I think Google might be embarrassed by the Pixel 2.
If you watch the commercials for Google’s newest phones, or scroll through Google’s flashy product website, every shot of the phone’s screen is luxurious slow pan across the Pixel 2’s larger sibling, the Pixel 2 XL. It’s easy to see why: The Pixel 2 XL doesn’t look out of place next to the flagship phones from Samsung and Apple, sporting slim bezels on the top and bottom of the device.
The Pixel 2 was designed differently. It’s a slim rectangle, but its screen is sandwiched between large bezels on the top and bottom. While the top of the phone holds the front-facing camera and the earpiece, only a thin speaker floats in the dead space of the bottom bezel.
Google’s newest phone line also runs the latest iteration of its Android Oreo operating system, with overhauled notifications and limits on how much battery power apps can suck up in the background. Since the hardware and software are both designed by Google, it’s a kind of promise that you’re getting Android as it was intended, along with more frequent software updates if any bugs or security flaws are unearthed.
But just because the Pixel 2 has a smaller screen doesn’t mean it might not be the right phone for you. Here’s what we thought.
It’s well-designed. The phone feels better in my hand than any Android competitor due to its slightly curved but still blocky edges, and I personally like its textured plastic back. It’s light without feeling cheap and minimalist without being spartan. A thin metal ring around the face of the phone is a nice aesthetic detail. The Pixel 2 feels like the successor of Google’s Nexus 5X phone rather than the Pixel with the top and bottom speakers, but with all of the polish of the new Pixel line.
Unlike the Samsung S8 and iPhone, Google placed the volume buttons on the right side under the power button. This makes it easier to hold while watching videos in landscape. The fingerprint scanner is in the middle of the phone and is snappy and comfortable to use, as with the original Pixel. The phone has one port, a USB-C, as well as a SIM card tray.
The camera is a worthy successor to the original Google Pixel. For years, Android phones couldn’t compare with the iPhone’s integration of hardware and software. With the first Pixel, Google showed they could make similarly a impressive smartphone camera, improved by software that tweaked photos after they were taken.
The Pixel 2 and Android Oreo take Google’s image software a step further, especially with the new Portrait Mode. Much like Apple’s feature of the same name, the Pixel 2’s Portrait Mode keeps the subject of a photo crisp while imitating the blurred background created by the physical aperture of a traditional camera. People are crisply cut out from backgrounds, and even tricky details like hair are naturally separated. Since this is software and doesn’t rely on dual cameras, portrait mode can also be used on the front-facing camera, which is nice.
You can squeeze this phone and it does something. It sounds bizarre, and you think it’s dumb until you try it. The squeeze activates Google Assistant, and is confirmed by a nice haptic response (a little motor in the phone vibrates). I wish the squeeze could be set to perform different options (like take the place of the virtual home button), but I couldn’t find that option.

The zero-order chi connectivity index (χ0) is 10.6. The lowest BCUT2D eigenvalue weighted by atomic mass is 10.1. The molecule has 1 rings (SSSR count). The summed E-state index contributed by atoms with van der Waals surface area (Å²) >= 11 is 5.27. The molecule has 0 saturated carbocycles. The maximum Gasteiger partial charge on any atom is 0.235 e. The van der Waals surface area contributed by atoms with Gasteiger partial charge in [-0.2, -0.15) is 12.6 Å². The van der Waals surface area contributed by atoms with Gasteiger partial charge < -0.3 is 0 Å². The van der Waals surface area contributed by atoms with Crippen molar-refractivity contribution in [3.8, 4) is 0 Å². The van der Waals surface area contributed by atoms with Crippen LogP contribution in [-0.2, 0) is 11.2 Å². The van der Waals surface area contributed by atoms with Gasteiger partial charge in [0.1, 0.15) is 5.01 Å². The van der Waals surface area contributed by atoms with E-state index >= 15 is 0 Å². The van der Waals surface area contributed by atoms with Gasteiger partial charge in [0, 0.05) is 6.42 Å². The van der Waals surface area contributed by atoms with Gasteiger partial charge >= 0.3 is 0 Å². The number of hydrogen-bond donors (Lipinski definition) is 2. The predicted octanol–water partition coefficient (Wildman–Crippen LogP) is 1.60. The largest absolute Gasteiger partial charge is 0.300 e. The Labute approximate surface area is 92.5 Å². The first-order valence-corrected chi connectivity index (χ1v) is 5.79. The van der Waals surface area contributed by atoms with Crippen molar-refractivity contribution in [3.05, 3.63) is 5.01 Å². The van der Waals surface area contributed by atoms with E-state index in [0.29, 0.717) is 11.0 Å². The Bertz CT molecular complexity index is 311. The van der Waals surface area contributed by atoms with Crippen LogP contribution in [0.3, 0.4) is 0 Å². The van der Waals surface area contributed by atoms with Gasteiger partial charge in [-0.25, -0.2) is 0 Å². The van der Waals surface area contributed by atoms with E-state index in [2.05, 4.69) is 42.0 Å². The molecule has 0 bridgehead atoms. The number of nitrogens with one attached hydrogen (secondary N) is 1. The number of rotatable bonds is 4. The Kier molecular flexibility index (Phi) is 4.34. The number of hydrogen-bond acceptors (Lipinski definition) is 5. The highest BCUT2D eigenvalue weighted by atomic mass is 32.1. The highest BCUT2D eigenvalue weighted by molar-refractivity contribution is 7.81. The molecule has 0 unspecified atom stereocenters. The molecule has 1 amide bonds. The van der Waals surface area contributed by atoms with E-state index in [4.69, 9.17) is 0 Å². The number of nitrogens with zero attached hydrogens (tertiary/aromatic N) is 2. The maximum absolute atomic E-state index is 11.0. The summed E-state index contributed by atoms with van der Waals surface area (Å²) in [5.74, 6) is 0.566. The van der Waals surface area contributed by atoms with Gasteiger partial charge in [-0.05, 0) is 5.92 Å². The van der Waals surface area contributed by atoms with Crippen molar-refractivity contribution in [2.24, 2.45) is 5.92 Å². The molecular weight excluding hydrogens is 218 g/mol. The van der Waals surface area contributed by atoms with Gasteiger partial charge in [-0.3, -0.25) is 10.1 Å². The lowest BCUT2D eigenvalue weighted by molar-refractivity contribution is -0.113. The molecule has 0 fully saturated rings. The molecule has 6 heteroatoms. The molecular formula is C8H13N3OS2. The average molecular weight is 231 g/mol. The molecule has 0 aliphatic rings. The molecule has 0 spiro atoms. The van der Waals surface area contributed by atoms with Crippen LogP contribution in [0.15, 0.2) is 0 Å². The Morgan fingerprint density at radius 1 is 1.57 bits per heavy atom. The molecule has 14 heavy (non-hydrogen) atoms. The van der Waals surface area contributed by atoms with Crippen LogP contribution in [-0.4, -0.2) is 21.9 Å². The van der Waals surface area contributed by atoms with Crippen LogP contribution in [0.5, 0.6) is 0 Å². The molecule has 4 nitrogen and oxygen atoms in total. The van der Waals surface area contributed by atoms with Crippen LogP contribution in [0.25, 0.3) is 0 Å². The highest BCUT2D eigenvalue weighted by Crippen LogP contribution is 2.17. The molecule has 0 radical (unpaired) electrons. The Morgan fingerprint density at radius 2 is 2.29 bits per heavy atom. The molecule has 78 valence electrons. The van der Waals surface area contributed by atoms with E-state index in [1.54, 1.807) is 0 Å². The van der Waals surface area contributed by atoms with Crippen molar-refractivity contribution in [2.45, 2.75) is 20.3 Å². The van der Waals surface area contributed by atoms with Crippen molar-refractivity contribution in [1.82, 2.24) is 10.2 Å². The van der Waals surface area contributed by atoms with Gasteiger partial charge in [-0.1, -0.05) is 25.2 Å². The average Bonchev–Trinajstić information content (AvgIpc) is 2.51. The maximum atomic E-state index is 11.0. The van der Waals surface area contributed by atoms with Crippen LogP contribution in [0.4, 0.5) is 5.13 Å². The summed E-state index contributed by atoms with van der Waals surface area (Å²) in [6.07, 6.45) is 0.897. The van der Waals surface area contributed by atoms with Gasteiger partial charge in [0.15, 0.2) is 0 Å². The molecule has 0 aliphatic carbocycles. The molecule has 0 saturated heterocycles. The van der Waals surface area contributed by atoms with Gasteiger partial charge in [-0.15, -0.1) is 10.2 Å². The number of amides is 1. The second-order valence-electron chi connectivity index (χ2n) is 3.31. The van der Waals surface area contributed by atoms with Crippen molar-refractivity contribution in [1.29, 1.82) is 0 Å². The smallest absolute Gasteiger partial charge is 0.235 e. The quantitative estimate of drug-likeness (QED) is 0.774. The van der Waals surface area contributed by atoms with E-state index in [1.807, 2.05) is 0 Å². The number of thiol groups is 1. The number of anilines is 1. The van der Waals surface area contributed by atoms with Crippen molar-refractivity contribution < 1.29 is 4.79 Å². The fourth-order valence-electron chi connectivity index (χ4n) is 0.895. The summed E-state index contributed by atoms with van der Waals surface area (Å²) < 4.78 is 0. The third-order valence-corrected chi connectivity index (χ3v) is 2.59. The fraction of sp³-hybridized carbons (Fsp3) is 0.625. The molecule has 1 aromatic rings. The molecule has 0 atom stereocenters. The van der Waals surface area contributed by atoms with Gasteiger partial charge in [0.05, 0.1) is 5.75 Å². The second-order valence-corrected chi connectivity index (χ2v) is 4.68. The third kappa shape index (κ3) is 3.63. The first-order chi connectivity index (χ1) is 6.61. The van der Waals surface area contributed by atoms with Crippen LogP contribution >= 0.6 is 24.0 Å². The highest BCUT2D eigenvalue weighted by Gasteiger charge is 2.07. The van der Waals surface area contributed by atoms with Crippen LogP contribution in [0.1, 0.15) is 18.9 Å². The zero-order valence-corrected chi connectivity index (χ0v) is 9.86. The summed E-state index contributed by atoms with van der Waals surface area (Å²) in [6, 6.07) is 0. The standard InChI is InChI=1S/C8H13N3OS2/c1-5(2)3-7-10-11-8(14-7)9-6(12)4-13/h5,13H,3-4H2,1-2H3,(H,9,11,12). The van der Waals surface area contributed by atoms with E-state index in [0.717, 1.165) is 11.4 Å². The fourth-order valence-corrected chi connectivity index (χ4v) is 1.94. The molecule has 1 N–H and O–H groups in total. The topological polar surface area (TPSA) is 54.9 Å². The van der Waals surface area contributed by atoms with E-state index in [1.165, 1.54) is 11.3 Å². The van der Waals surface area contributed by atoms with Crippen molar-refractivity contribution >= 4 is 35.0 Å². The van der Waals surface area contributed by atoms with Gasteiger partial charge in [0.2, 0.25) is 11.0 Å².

Android Oreo is fantastic. Google has overhauled the notification bar to give more control over how apps intrude into your life, and with some light tinkering you can tailor the entire notification experience to the level of sanity you want to maintain. The entire operating system is snappy and intuitive, and the Pixel’s always-on display shows the icons of apps currently in your notification bar when the screen is turned off.
The screen is a major sticking point. Some people won’t mind it, but I’m not one of those people.
Google uses virtual buttons at the bottom of the screen for the home button, back button, and app switcher. For a company that makes just an operating system, with no control over the phone’s hardware, this makes tons of sense: Users get the same experience no matter what hardware the phone maker chooses. But that decision has always come at the expense of about a quarter inch of screen.
Lots of apps, like Spotify, and even some websites, like Quartz, have buttons that sit on the bottom of the screen. When all of these buttons stack, it can cut about an inch off the bottom of the usable screen. On a larger phone, or a phone where the bezels are more understated, this doesn’t matter much. But as I would navigate Spotify or read an article on Quartz, I would look at the top and bottom of the phone, unused, and wonder why I couldn’t have a little bit more space.
I wondered that a lot when using the phone. While watching a show on Amazon Prime Video, the picture was letter-boxed. It seemed that a slightly taller screen might help alleviate this minor inconvenience. (YouTube fit perfectly.) It’s not a deal-breaker, but there’s something frustrating about seeing the unused space right in front of you and knowing that it could be screen.
Out context with its competition, the Pixel 2 delivers on everything you’d want: It’s thin, light, sleekly-designed, and even the gimmicks, like the squeezable sides, are well-implemented. For those who want a smaller-sized phone with the latest Android operating system from Google, or just don’t want to fork over the extra $200 for the XL, the Pixel 2 is a solid choice.
But placed next to a similarly-priced competitor, like the Samsung Galaxy S8, it’s clearly not the best hardware on the market. The S8 has a comparatively enormous screen, which gives it a better aesthetic which a coworker described as, “something they would pull out in Star Wars.”
But the S8 doesn’t run Android Oreo, which is truly pleasurable to use. If you’re an Android die-hard who hates large phones, this is a worthy flagship for you.